A harmonised soil map of Ireland with an associated web-based soil information system has been launched by Teagasc and the Environmental Protection Agency (EPA).
Freely available through a public web site, the Third Edition National Soil Map details the pattern and properties of all Ireland’s 213 soil types at a scale of 1:250,000. The Irish Soil Information System is the largest research project funded by the EPA, with a total budget €4.8m.
Launching the Irish Soil Information System at Johnstown Castle, Co. Wexford, Professor Gerry Boyle, Director of Teagasc, said: “The publication of the Irish Soil Information System opens a new chapter for agriculture and for our environment. For the first time, after three generations of soil science, we have a complete picture of the diversity and properties of soils in Ireland. Figuratively speaking, this is equivalent to ‘the initial sequencing of Ireland’s soil genome’.”
According to Laura Burke, Director General, EPA, soils are an irreplaceable natural resource that provide ecosystem services, protect biodiversity and act as a major store of carbon. “This work will help us understand how this resource can be sustainably managed and how it is impacted by the policy decisions Ireland makes. The Irish Soil Information System forms a rich resource for the agricultural sector, researchers, educators and policy makers as they respond to the most significant challenges of our time: sustainable farming, water quality and Climate Change.”
Teagasc’s predecessor, An Foras Talúntais, was almost exclusively responsible for the first soil survey in the 1970s and 1980s, which mapped the soils of approximately half of the country. Their detailed county maps have been in great demand ever since from scientists, planners, local authorities and indeed farmers.
The Irish Soil Information System now brings this historic data and knowledge into the 21st century by adopting a unique methodology that combines novel digital mapping techniques with traditional soil survey application, in collaboration with colleagues at Cranfield University (UK), who piloted this technology.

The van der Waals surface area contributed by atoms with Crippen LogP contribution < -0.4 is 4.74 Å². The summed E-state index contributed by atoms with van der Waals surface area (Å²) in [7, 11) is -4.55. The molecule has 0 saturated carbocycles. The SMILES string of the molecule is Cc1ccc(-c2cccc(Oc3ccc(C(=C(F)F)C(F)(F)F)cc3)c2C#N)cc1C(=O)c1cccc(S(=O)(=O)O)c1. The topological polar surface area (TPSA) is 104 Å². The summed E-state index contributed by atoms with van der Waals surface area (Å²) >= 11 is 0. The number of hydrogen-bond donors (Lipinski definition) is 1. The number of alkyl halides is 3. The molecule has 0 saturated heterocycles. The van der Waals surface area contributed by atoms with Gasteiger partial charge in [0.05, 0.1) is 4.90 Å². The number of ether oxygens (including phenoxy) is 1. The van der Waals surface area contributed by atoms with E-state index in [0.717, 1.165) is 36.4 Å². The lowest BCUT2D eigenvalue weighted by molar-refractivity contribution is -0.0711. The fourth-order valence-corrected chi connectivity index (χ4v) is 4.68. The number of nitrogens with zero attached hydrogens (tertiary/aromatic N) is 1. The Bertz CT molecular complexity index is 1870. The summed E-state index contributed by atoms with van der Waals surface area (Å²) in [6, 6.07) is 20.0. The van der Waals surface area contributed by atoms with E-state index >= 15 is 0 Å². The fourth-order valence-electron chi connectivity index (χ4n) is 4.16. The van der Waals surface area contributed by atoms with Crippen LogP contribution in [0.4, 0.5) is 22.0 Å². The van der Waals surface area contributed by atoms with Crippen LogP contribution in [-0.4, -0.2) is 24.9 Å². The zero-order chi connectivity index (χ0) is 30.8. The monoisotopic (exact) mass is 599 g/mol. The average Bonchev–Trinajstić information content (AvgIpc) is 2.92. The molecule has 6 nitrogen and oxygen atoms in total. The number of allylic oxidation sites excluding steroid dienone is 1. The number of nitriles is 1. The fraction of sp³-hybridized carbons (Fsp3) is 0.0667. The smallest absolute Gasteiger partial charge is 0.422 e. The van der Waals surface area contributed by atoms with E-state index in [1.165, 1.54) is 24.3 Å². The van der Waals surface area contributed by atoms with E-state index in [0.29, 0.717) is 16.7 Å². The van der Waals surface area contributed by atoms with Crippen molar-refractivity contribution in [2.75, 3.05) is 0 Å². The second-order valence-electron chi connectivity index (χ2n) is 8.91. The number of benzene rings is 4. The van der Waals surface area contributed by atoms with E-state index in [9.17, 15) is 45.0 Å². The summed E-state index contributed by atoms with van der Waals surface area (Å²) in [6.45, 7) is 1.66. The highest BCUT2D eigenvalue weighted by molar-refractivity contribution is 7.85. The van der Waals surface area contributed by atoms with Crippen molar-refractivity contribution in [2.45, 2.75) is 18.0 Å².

The project manager Dr Rachel Creamer, Teagasc, said: “Using the historical data collected by An Foras Talúntais, we created soil-landscape models called ‘soilscape’ models: these allowed us to predict the soils in counties that had not yet been surveyed. We then conducted a traditional 3-year survey campaign to validate the predicted map in over 10,000 locations.”
The Third Edition National Soil Map will be crucial, not only for agriculture and research, but also for policy makers. Reamonn Fealy of Teagasc’s Spatial Analysis Group explained: “Knowledge of the spatial pattern and properties of soils will allow for more effective policy development and implementation. Already the Department of Agriculture, Food and the Marine is using the new maps to aid in the identification of new Areas of Natural Constraint. Similarly, the Soil Information System will facilitate more targeted and effective implementation of the River Basin District Management Plans, and will aid in progression towards Tier-3 reporting on greenhouse gas emissions. Improving the evidence base that underpins policy development will result in greater synergies between increased food production and environmental sustainability.”